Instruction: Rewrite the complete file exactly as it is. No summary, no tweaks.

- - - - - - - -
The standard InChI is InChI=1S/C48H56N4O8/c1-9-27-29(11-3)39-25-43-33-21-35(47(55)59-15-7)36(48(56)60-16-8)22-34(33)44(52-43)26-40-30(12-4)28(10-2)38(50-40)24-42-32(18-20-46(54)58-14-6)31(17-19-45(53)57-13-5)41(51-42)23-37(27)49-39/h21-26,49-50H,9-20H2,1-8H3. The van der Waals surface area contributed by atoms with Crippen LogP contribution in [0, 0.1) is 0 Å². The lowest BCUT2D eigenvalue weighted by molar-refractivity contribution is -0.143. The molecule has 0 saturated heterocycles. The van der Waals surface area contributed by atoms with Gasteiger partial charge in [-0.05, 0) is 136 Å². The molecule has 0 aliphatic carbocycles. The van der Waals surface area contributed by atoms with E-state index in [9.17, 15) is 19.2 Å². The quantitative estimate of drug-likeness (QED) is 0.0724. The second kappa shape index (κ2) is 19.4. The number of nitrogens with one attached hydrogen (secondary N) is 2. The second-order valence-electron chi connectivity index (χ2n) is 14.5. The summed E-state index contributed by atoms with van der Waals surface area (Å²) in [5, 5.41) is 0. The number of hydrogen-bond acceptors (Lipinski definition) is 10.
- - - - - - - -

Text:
The standard InChI is InChI=1S/C48H56N4O8/c1-9-27-29(11-3)39-25-43-33-21-35(47(55)59-15-7)36(48(56)60-16-8)22-34(33)44(52-43)26-40-30(12-4)28(10-2)38(50-40)24-42-32(18-20-46(54)58-14-6)31(17-19-45(53)57-13-5)41(51-42)23-37(27)49-39/h21-26,49-50H,9-20H2,1-8H3. The van der Waals surface area contributed by atoms with Crippen LogP contribution in [0, 0.1) is 0 Å². The lowest BCUT2D eigenvalue weighted by molar-refractivity contribution is -0.143. The molecule has 0 saturated heterocycles. The van der Waals surface area contributed by atoms with Gasteiger partial charge in [-0.05, 0) is 136 Å². The molecule has 0 aliphatic carbocycles. The van der Waals surface area contributed by atoms with E-state index in [9.17, 15) is 19.2 Å². The quantitative estimate of drug-likeness (QED) is 0.0724. The second kappa shape index (κ2) is 19.4. The number of nitrogens with one attached hydrogen (secondary N) is 2. The second-order valence-electron chi connectivity index (χ2n) is 14.5. The summed E-state index contributed by atoms with van der Waals surface area (Å²) in [5, 5.41) is 0. The number of hydrogen-bond acceptors (Lipinski definition) is 10.